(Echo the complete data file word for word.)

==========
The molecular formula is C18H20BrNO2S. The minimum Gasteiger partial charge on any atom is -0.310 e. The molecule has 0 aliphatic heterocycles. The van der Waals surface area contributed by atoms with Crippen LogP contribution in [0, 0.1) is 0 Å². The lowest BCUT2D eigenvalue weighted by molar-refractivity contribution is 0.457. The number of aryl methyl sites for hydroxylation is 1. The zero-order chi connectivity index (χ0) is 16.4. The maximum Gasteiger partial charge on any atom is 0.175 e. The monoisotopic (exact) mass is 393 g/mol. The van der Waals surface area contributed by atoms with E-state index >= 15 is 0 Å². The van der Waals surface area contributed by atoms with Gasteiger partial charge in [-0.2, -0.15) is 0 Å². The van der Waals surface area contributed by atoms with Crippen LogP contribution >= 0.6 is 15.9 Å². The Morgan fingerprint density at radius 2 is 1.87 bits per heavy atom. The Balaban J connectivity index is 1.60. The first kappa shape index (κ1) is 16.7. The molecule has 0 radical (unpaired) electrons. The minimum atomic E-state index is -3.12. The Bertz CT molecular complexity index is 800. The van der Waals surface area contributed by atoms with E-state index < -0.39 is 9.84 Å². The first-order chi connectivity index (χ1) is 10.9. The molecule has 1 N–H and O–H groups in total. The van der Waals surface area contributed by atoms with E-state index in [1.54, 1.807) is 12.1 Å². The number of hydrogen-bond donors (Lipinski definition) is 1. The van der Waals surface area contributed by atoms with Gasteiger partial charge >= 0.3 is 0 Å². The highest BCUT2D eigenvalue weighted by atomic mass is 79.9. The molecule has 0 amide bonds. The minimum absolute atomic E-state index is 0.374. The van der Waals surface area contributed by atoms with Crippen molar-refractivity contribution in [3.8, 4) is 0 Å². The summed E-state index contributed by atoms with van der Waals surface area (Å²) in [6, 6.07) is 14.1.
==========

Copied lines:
The molecular formula is C18H20BrNO2S. The minimum Gasteiger partial charge on any atom is -0.310 e. The molecule has 0 aliphatic heterocycles. The van der Waals surface area contributed by atoms with Crippen LogP contribution in [0, 0.1) is 0 Å². The lowest BCUT2D eigenvalue weighted by molar-refractivity contribution is 0.457. The number of aryl methyl sites for hydroxylation is 1. The zero-order chi connectivity index (χ0) is 16.4. The maximum Gasteiger partial charge on any atom is 0.175 e. The monoisotopic (exact) mass is 393 g/mol. The van der Waals surface area contributed by atoms with E-state index >= 15 is 0 Å². The van der Waals surface area contributed by atoms with Gasteiger partial charge in [-0.2, -0.15) is 0 Å². The van der Waals surface area contributed by atoms with Crippen LogP contribution >= 0.6 is 15.9 Å². The Morgan fingerprint density at radius 2 is 1.87 bits per heavy atom. The Balaban J connectivity index is 1.60. The first kappa shape index (κ1) is 16.7. The molecule has 0 radical (unpaired) electrons. The minimum atomic E-state index is -3.12. The Bertz CT molecular complexity index is 800. The van der Waals surface area contributed by atoms with E-state index < -0.39 is 9.84 Å². The first-order chi connectivity index (χ1) is 10.9. The molecule has 1 N–H and O–H groups in total. The van der Waals surface area contributed by atoms with E-state index in [1.54, 1.807) is 12.1 Å². The number of hydrogen-bond donors (Lipinski definition) is 1. The van der Waals surface area contributed by atoms with Gasteiger partial charge >= 0.3 is 0 Å². The highest BCUT2D eigenvalue weighted by atomic mass is 79.9. The molecule has 0 amide bonds. The minimum absolute atomic E-state index is 0.374. The van der Waals surface area contributed by atoms with Crippen molar-refractivity contribution in [3.8, 4) is 0 Å². The summed E-state index contributed by atoms with van der Waals surface area (Å²) in [6, 6.07) is 14.1.